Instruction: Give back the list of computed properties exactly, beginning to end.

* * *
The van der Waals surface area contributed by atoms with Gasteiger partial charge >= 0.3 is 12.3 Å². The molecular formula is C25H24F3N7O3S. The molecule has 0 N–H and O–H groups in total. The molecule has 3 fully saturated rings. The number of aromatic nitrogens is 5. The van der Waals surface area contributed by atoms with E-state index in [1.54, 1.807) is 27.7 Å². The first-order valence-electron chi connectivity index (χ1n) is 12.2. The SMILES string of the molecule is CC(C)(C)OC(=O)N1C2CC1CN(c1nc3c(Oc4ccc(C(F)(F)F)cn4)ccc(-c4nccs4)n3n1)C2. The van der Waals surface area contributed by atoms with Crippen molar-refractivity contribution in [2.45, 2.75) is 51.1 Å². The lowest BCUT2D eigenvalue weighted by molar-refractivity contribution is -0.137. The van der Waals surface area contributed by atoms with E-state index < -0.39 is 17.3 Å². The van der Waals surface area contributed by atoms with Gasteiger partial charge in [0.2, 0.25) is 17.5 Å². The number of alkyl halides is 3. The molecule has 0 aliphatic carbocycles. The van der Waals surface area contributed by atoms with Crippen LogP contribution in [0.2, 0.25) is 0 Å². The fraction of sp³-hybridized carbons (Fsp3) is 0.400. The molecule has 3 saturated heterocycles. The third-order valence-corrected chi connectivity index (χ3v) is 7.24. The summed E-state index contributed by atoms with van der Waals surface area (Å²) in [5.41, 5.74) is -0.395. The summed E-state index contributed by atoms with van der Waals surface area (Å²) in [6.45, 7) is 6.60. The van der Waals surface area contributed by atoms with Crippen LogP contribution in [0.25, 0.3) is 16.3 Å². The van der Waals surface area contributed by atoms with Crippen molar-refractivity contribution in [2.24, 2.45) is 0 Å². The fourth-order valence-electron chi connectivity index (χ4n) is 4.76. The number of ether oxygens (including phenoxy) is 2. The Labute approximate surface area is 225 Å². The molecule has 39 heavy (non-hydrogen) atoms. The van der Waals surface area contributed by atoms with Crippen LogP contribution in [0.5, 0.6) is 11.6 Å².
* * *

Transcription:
The van der Waals surface area contributed by atoms with Gasteiger partial charge >= 0.3 is 12.3 Å². The molecular formula is C25H24F3N7O3S. The molecule has 0 N–H and O–H groups in total. The molecule has 3 fully saturated rings. The number of aromatic nitrogens is 5. The van der Waals surface area contributed by atoms with E-state index in [1.54, 1.807) is 27.7 Å². The first-order valence-electron chi connectivity index (χ1n) is 12.2. The SMILES string of the molecule is CC(C)(C)OC(=O)N1C2CC1CN(c1nc3c(Oc4ccc(C(F)(F)F)cn4)ccc(-c4nccs4)n3n1)C2. The van der Waals surface area contributed by atoms with Crippen molar-refractivity contribution in [2.45, 2.75) is 51.1 Å². The lowest BCUT2D eigenvalue weighted by molar-refractivity contribution is -0.137. The van der Waals surface area contributed by atoms with E-state index < -0.39 is 17.3 Å². The van der Waals surface area contributed by atoms with Gasteiger partial charge in [0.2, 0.25) is 17.5 Å². The number of alkyl halides is 3. The molecule has 0 aliphatic carbocycles. The van der Waals surface area contributed by atoms with Crippen LogP contribution in [0.2, 0.25) is 0 Å². The fraction of sp³-hybridized carbons (Fsp3) is 0.400. The molecule has 3 saturated heterocycles. The third-order valence-corrected chi connectivity index (χ3v) is 7.24. The summed E-state index contributed by atoms with van der Waals surface area (Å²) in [5.41, 5.74) is -0.395. The summed E-state index contributed by atoms with van der Waals surface area (Å²) in [6.45, 7) is 6.60. The van der Waals surface area contributed by atoms with Crippen LogP contribution in [0.25, 0.3) is 16.3 Å². The van der Waals surface area contributed by atoms with Crippen molar-refractivity contribution in [2.24, 2.45) is 0 Å². The fourth-order valence-electron chi connectivity index (χ4n) is 4.76. The number of ether oxygens (including phenoxy) is 2. The Labute approximate surface area is 225 Å². The molecule has 39 heavy (non-hydrogen) atoms. The van der Waals surface area contributed by atoms with Crippen LogP contribution in [0.5, 0.6) is 11.6 Å².